LoveLetter worm variant spams spies

A new email worm sends out messages from a victim's PC containing a list of words designed to trigger surveillance systems such as Echelon

A new variant of the LoveLetter worm has surfaced that contains a list of words designed to attract software that monitors electronic communications for national security threats.

Dubbed "VBS/LoveLet-CL" by UK antivirus company, Sophos, the mass-mailing program infects a computer system after the PC user opens the e-mail attachment containing the worm. On systems with Microsoft Outlook installed, the program will mail copies of itself to each entry in the Outlook address book.

The worm's code contains a list of almost 300 terms that could trigger surveillance systems -- such as the much-theorized Echelon system -- that scan for e-mails whose content could affect national security. Words such as "toxin", "detonator", "conspiracy", "uzi", "grenades" and "assassination" all appear in the body of the virus.

"Why are you using echelon type stupid things to listen around," the worm's authors also state in the code. "Hey others, lets fl00d the echelon."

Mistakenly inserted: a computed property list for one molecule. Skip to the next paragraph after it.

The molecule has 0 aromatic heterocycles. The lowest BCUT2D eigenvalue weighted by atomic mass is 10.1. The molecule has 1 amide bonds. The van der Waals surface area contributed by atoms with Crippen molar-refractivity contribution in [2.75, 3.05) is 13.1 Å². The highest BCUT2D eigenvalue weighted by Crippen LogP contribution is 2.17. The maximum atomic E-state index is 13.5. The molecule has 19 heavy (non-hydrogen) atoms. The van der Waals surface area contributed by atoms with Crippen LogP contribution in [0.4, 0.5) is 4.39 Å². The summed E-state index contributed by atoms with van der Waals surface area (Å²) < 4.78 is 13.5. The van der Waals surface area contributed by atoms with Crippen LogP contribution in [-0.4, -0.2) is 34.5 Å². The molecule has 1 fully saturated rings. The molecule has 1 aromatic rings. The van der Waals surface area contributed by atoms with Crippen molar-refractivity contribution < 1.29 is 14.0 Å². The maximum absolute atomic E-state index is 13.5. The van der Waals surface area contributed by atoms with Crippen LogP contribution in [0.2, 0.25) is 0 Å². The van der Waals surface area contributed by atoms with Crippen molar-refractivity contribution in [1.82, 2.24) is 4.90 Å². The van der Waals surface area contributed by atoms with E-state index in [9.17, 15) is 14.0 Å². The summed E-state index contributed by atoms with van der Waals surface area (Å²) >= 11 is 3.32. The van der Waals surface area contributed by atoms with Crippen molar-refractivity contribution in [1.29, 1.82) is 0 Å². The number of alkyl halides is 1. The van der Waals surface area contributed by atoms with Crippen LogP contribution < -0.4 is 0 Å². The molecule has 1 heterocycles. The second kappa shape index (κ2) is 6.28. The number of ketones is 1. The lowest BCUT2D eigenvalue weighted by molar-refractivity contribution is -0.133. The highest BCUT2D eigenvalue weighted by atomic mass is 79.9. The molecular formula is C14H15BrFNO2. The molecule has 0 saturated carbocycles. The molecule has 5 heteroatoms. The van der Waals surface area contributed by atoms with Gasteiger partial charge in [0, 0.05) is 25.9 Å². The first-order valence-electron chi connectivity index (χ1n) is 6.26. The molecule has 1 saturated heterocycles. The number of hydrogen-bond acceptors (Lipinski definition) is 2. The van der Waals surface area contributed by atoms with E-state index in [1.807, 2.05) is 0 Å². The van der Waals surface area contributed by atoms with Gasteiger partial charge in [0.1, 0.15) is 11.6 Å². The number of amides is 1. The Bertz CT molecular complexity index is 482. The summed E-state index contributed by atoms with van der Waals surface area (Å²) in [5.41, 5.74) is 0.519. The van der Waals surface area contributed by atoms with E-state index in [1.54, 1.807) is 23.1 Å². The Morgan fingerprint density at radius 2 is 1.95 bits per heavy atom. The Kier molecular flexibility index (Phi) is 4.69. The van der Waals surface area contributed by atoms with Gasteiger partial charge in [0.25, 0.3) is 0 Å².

"The worm contains a large number of comments inside its code which do not get displayed," Sophos stated in its advisory, referring to the red-flag terms. "It is possible these have been chosen in an attempt to overload the Echelon e-mail monitoring system, should the worm become widespread."

Two years ago, speculation of widespread American monitoring of other countries' communications caused a great deal of controversy in the European Union. Known as Echelon, the surveillance network allegedly can scan e-mails and wireless communications for particular content. To date, the true capabilities of the system are unknown to all but intelligence communities.

The worm appears as an attachment -- "echelon.vbs" -- to an e-mail with the subject line: "!!!" and the message ":-) MuCux..."

The worm also searches all local and networked drives for Visual Basic Script, JavaScript HTML application, JPEG image and MP3 files, which it overwrites with itself.

If the computer has the chat program mIRC installed, the worm will add a script that allows it to spread through the chat system as well.

Is your PC safe? Find out at the Hackers News Special.

How can you protect your PC from viruses? Find out at the Virus Workshop

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